So, while we can't turn back the clock, when it comes to Sundays in our house, Sheila and I are doing our best to spend the day with each other and the pups. We'll take a walk later and pretty much have a low-tech day, watch a movie and appreciate time together and being as low tech as we can go. I'll do my best to shut down my computer after this post and check in later in the day, but that will be it.
I know we can't stop time, but I sure do miss those days as a kid, when like so many of you, I was in a hurry to grow up!
Wishing everybody a terrific day and time to slow things down in your life. Take the time to savor the moment...right now...because the present is only sure thing you've got. Hug the people most special in your life. If you want to have some fun, take your own walk down Memory Lane. And while I don't ask for comments often, it would be great if a few of you would share what life was like when you were a kid!
Happy Sunday! Making it a great day only requires you to focus on what's most important in your life. You know how to use selective focus with your camera - now do it with your heart!
by Skip Cohen
This is it gang, the last Sunday Morning Reflections post of 2019! It's been quite a year, jam-packed with a lot of emotional moments. What I started to think about as I was writing was how so many of you look at the close of one year and the start of a new one as a clean slate. The truth is, the only fresh start to the new year and end of the old one is with your taxes. Everything else in life is a rolling average.
As you're thinking about the new year, there is no "clean slate" if you keep doing everything the same way. And, unlike your accountant who can help you with financial decisions, the only one who can truly change the new year ahead in terms of more smiles and less frowns is YOU!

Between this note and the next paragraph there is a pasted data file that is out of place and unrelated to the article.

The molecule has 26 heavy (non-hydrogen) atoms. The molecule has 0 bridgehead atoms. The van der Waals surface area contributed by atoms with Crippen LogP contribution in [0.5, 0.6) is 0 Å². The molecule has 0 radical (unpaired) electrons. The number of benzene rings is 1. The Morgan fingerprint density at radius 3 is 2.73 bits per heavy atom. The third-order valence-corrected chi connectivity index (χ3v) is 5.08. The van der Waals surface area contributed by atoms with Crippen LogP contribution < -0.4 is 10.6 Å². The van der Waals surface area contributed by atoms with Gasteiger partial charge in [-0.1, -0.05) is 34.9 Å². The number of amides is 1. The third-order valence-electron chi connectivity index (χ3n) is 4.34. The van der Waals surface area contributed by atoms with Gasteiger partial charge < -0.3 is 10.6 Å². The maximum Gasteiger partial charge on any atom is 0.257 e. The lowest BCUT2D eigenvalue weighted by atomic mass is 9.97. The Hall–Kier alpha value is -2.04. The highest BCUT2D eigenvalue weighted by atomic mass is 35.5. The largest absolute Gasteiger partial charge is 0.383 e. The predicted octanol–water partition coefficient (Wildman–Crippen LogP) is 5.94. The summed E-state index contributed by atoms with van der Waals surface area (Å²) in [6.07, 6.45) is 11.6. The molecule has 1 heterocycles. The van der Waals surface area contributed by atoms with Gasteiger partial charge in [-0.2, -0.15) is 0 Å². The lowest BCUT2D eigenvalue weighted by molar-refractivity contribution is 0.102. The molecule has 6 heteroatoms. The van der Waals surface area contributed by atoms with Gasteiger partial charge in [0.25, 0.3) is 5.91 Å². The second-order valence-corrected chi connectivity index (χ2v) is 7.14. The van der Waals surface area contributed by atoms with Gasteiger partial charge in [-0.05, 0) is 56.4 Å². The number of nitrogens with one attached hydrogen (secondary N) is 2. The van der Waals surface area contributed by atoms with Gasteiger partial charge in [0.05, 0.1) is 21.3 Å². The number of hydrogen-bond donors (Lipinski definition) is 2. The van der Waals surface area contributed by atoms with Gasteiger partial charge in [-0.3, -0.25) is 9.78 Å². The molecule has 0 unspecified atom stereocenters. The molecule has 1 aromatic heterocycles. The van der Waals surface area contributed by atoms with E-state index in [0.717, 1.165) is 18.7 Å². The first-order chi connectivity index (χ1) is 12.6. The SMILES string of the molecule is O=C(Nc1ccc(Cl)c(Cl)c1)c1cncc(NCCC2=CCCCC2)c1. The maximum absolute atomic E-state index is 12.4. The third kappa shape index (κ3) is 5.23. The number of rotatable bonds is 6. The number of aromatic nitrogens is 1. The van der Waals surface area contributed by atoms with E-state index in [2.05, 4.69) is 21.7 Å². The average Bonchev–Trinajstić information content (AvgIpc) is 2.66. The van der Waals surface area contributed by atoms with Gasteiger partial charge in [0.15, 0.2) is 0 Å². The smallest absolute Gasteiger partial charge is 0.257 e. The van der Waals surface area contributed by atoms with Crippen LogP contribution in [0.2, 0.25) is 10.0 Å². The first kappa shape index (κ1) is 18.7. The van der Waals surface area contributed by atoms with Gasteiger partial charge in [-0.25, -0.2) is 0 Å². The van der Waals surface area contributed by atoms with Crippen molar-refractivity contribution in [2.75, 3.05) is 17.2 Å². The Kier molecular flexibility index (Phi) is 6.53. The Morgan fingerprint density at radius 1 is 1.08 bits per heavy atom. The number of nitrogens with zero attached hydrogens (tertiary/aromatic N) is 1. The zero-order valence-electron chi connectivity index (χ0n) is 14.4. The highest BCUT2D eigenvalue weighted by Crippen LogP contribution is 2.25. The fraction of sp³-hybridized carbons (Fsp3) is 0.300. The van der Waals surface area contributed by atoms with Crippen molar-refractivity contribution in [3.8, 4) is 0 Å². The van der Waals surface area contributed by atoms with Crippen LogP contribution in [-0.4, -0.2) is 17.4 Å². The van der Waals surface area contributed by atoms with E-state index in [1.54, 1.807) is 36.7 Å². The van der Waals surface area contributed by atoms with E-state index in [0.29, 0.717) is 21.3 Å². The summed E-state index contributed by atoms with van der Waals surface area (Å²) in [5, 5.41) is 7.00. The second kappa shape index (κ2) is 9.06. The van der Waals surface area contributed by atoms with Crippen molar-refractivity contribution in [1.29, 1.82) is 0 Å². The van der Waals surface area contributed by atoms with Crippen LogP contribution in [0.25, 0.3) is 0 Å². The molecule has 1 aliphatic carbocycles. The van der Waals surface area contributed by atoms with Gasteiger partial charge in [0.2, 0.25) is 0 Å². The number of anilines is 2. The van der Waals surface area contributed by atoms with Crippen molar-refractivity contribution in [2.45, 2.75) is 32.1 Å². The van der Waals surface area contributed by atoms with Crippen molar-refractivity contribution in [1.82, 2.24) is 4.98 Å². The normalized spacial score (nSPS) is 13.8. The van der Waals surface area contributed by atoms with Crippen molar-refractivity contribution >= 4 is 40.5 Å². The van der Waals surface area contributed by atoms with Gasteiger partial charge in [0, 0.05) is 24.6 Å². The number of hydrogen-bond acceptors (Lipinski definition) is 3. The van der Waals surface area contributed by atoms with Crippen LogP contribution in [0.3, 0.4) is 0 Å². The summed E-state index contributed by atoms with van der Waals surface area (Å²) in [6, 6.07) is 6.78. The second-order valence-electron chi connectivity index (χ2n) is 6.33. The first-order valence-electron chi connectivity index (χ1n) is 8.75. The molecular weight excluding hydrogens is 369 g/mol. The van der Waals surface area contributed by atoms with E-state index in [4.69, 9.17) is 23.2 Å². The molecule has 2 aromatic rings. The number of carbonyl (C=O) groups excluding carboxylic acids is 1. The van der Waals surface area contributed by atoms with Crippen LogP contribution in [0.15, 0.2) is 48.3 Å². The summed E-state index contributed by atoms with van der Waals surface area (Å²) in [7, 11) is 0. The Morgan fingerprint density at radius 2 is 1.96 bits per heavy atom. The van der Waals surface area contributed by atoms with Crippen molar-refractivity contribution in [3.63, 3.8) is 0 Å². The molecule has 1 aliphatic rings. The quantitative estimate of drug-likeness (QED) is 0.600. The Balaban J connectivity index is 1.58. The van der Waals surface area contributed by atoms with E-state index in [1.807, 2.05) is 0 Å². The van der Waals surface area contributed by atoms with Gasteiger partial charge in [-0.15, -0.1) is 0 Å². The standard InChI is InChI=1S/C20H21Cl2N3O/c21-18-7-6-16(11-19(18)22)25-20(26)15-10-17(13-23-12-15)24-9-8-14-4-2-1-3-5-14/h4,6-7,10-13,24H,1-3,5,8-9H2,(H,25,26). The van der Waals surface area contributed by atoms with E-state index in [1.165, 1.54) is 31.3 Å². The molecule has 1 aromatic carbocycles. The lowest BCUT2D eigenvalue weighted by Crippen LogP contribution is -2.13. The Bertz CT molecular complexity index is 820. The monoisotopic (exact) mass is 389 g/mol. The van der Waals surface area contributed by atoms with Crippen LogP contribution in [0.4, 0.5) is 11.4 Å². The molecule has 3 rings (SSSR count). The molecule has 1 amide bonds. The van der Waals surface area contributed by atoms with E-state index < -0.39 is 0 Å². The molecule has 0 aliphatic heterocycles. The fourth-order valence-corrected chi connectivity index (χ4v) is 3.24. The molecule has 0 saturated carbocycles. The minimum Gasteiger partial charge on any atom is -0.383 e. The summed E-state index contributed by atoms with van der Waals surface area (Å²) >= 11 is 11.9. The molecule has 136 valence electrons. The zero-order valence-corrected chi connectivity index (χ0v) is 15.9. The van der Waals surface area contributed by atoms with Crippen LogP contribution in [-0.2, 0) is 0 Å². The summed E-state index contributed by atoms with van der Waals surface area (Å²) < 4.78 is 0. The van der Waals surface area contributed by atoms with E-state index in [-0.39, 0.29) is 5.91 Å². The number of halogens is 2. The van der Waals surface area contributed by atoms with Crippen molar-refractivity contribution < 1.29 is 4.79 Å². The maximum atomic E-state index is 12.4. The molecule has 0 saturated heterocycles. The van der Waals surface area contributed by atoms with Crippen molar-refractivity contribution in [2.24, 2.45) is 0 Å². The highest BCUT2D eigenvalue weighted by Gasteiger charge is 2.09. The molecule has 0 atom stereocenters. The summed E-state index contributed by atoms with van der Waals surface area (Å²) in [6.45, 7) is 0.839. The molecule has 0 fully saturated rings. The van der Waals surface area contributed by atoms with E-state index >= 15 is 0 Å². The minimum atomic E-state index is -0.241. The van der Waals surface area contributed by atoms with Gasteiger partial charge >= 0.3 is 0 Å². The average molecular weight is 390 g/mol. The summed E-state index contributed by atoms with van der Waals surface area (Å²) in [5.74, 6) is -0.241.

Life will only change when you become more committed to your dreams
than you are to your comfort zone.
There it is - the key to what helped many of you in 2019. You started taking your dreams more seriously. You started listening to your heart just as much as your head.
I know for me personally, I found myself working to change some of the self-destructive behaviors I was doing. They were never intentional, but more self-fulfilling prophecies, following the philosophy of - if you define something as hopeless, then it will be. And, I could only let go of that feeling by finding better points of focus on other things I wanted to do.
Here's my point this morning - If you want today to be better than yesterday, than do something different. Stop living life in "P" mode! My buddy Gareth Rockliffe talked about this concept in a Beyond Technique podcast in July. It's worth listening to.
Years ago, back in my Hasselblad days, a photographer came to our booth at PPE. He asked to be set up with everything Denis Reggie used. We gave him the list - camera, lenses, and accessories. He went off to his favorite dealer and bought it all. A year later, he was back in the booth and laid out a stack of proofs and screamed, "These don't look anything like Reggie's work!"
Most of you know this already - it's not the gear that makes the artist. Sure, it contributes, but he'd shot EVERYTHING at the same aperture and shutter speed. He barely understood depth of field, let alone composition, exposure, and anticipating the decisive moment to click the shutter. He never left his comfort zone!
And that brings me full circle to what made 2019 a great year for most of us and how we can make 2020 a fantastic year - get out of our comfort zones.